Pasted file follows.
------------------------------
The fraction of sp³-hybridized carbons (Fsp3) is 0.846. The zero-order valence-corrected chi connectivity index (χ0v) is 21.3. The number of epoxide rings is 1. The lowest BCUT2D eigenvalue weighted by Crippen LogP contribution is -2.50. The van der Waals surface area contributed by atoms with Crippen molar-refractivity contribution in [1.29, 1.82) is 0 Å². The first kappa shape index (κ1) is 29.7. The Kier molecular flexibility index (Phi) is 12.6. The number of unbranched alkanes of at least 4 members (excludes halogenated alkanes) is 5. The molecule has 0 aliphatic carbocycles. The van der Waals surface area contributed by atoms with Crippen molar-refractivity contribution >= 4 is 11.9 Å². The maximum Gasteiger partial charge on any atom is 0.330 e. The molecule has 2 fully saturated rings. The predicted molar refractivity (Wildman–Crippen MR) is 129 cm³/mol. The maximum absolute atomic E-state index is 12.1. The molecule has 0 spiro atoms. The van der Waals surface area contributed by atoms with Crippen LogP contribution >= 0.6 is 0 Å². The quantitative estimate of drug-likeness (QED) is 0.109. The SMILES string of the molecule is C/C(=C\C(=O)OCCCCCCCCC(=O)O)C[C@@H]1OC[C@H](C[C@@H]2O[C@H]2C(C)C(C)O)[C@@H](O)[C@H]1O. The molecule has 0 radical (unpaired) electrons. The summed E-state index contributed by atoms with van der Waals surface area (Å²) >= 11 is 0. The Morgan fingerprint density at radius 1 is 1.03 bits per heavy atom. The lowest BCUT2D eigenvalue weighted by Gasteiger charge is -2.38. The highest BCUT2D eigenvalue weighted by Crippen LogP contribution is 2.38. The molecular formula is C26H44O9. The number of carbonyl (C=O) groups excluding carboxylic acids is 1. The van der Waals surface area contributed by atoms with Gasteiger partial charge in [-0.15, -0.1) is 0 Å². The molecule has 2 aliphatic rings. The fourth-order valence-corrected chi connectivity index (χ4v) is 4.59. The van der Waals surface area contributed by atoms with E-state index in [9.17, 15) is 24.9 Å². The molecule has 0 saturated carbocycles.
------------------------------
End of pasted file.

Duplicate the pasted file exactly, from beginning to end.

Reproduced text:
The fraction of sp³-hybridized carbons (Fsp3) is 0.846. The zero-order valence-corrected chi connectivity index (χ0v) is 21.3. The number of epoxide rings is 1. The lowest BCUT2D eigenvalue weighted by Crippen LogP contribution is -2.50. The van der Waals surface area contributed by atoms with Crippen molar-refractivity contribution in [1.29, 1.82) is 0 Å². The first kappa shape index (κ1) is 29.7. The Kier molecular flexibility index (Phi) is 12.6. The number of unbranched alkanes of at least 4 members (excludes halogenated alkanes) is 5. The molecule has 0 aliphatic carbocycles. The van der Waals surface area contributed by atoms with Crippen molar-refractivity contribution >= 4 is 11.9 Å². The maximum Gasteiger partial charge on any atom is 0.330 e. The molecule has 2 fully saturated rings. The predicted molar refractivity (Wildman–Crippen MR) is 129 cm³/mol. The maximum absolute atomic E-state index is 12.1. The molecule has 0 spiro atoms. The van der Waals surface area contributed by atoms with Crippen LogP contribution >= 0.6 is 0 Å². The quantitative estimate of drug-likeness (QED) is 0.109. The SMILES string of the molecule is C/C(=C\C(=O)OCCCCCCCCC(=O)O)C[C@@H]1OC[C@H](C[C@@H]2O[C@H]2C(C)C(C)O)[C@@H](O)[C@H]1O. The molecule has 0 radical (unpaired) electrons. The summed E-state index contributed by atoms with van der Waals surface area (Å²) >= 11 is 0. The Morgan fingerprint density at radius 1 is 1.03 bits per heavy atom. The lowest BCUT2D eigenvalue weighted by Gasteiger charge is -2.38. The highest BCUT2D eigenvalue weighted by Crippen LogP contribution is 2.38. The molecular formula is C26H44O9. The number of carbonyl (C=O) groups excluding carboxylic acids is 1. The van der Waals surface area contributed by atoms with Gasteiger partial charge in [-0.15, -0.1) is 0 Å². The molecule has 2 aliphatic rings. The fourth-order valence-corrected chi connectivity index (χ4v) is 4.59. The van der Waals surface area contributed by atoms with E-state index in [9.17, 15) is 24.9 Å². The molecule has 0 saturated carbocycles.